ACS braces for next phase of Raise the Age

ACS Commissioner David Hansell
ACS Commissioner David Hansell
Ed Reed/Mayoral Photography Office
ACS Commissioner David Hansell

ACS braces for next phase of Raise the Age

Though nobody knows how many 17-year-olds will enter the juvenile system, it’ll be smoother than last time, commissioner says.
September 27, 2019

As the second phase of Raise the Age begins implementation next month, bringing 17-year-olds out of the adult court system and into the juvenile justice system, challenges remain. But the New York City Administration for Children’s Services won’t find the adjustment to be as difficult as last year, said ACS Commissioner David Hansell. 

One of the agency’s main obstacles was incorporating the influx of both 16- and 17-year-olds who were released from Rikers Island during the first phase in 2018, Hansell said at a policy briefing hosted by the Association for a Better New York. ACS currently houses youth with cases pending in family or criminal court as well as those who have been convicted. This next step will be more “incremental,” he said, absorbing juveniles into the system as they are arrested.

Predicting how many 17-year-olds will join the system can be difficult. But the program’s first phase has shown a decline in arrests for both 16- and 17-year-olds across the state.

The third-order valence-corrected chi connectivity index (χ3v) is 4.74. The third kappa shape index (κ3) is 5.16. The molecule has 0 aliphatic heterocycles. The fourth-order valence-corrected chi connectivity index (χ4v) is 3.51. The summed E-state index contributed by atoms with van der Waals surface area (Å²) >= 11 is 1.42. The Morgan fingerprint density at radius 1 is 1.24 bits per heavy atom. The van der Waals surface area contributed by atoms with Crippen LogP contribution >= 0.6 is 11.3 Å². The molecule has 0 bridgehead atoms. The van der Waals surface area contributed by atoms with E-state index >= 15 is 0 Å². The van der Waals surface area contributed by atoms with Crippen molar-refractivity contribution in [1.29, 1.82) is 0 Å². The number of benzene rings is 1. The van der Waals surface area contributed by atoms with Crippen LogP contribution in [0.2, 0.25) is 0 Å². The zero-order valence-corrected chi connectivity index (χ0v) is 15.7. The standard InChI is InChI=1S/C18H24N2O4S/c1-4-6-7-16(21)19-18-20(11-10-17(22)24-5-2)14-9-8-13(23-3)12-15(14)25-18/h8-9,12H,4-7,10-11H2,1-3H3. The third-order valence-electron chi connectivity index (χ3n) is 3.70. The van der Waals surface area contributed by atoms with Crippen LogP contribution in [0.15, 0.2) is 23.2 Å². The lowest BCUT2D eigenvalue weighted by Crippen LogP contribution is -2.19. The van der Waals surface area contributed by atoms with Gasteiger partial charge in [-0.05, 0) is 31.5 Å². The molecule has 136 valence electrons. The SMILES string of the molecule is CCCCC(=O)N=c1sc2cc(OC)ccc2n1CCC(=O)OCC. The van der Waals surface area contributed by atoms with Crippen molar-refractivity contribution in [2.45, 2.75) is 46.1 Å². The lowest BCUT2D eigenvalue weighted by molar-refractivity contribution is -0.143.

“As we were planning for the first phase of Raise the Age, we thought about the kinds of services that older youth would need – educational services, vocational services, things like that,” Hansell said. “Obviously, that will probably be even more pronounced with 17-year-olds.” 

ACS’s Close to Home program – which predates Raise the Age and houses juveniles affected by the law – has also seen declines in youth placements. Only 14% of juveniles were readmitted to the program’s facilities from 2014 to 2016. In contrast, one prison in Wisconsin – which is now trying to emulate New York City’s model – had a 58.8% recidivism rate for youth within a three-year period. 

As far as what challenges next week will bring, some fear the influx of juveniles will bring more prolonged delays between arrests and arraignments. Court-appointed attorneys have also called for pay raises in light of the law, which will only add to their caseloads. 

NYN Media reporter Kay Dervesh
Kay Dervishi
is a staff reporter at NYN Media.
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